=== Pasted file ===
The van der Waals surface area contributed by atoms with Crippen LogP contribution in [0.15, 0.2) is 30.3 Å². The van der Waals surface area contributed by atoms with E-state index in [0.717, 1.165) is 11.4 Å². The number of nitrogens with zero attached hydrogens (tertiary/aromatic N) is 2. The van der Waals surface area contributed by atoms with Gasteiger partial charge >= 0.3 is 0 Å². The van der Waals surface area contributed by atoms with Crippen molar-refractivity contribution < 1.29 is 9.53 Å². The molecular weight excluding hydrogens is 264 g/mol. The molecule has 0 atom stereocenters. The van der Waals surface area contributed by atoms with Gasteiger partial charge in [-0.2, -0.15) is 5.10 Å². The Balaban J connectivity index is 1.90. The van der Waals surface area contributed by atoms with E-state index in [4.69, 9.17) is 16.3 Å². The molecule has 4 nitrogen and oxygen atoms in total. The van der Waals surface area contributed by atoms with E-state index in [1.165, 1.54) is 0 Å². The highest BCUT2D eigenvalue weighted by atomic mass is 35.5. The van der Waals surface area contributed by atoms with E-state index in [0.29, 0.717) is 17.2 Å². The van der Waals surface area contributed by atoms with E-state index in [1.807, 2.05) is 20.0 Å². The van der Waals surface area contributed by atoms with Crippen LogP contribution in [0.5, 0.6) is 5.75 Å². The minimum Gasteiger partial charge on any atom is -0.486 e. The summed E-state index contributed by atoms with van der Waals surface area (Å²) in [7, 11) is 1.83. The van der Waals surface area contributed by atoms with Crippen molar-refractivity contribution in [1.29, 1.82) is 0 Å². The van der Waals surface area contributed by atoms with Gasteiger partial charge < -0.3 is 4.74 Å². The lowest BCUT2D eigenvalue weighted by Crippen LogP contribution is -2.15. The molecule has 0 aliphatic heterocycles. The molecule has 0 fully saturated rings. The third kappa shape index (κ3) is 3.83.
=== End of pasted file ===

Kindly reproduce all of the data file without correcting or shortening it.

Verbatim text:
The van der Waals surface area contributed by atoms with Crippen LogP contribution in [0.15, 0.2) is 30.3 Å². The van der Waals surface area contributed by atoms with E-state index in [0.717, 1.165) is 11.4 Å². The number of nitrogens with zero attached hydrogens (tertiary/aromatic N) is 2. The van der Waals surface area contributed by atoms with Gasteiger partial charge >= 0.3 is 0 Å². The van der Waals surface area contributed by atoms with Crippen molar-refractivity contribution < 1.29 is 9.53 Å². The molecular weight excluding hydrogens is 264 g/mol. The molecule has 0 atom stereocenters. The van der Waals surface area contributed by atoms with Gasteiger partial charge in [-0.2, -0.15) is 5.10 Å². The Balaban J connectivity index is 1.90. The van der Waals surface area contributed by atoms with E-state index in [4.69, 9.17) is 16.3 Å². The molecule has 4 nitrogen and oxygen atoms in total. The van der Waals surface area contributed by atoms with E-state index in [1.165, 1.54) is 0 Å². The highest BCUT2D eigenvalue weighted by atomic mass is 35.5. The van der Waals surface area contributed by atoms with E-state index in [0.29, 0.717) is 17.2 Å². The van der Waals surface area contributed by atoms with E-state index in [1.807, 2.05) is 20.0 Å². The van der Waals surface area contributed by atoms with Crippen LogP contribution in [0.5, 0.6) is 5.75 Å². The minimum Gasteiger partial charge on any atom is -0.486 e. The summed E-state index contributed by atoms with van der Waals surface area (Å²) in [7, 11) is 1.83. The van der Waals surface area contributed by atoms with Crippen molar-refractivity contribution in [1.29, 1.82) is 0 Å². The van der Waals surface area contributed by atoms with Gasteiger partial charge < -0.3 is 4.74 Å². The lowest BCUT2D eigenvalue weighted by Crippen LogP contribution is -2.15. The molecule has 0 aliphatic heterocycles. The molecule has 0 fully saturated rings. The third kappa shape index (κ3) is 3.83.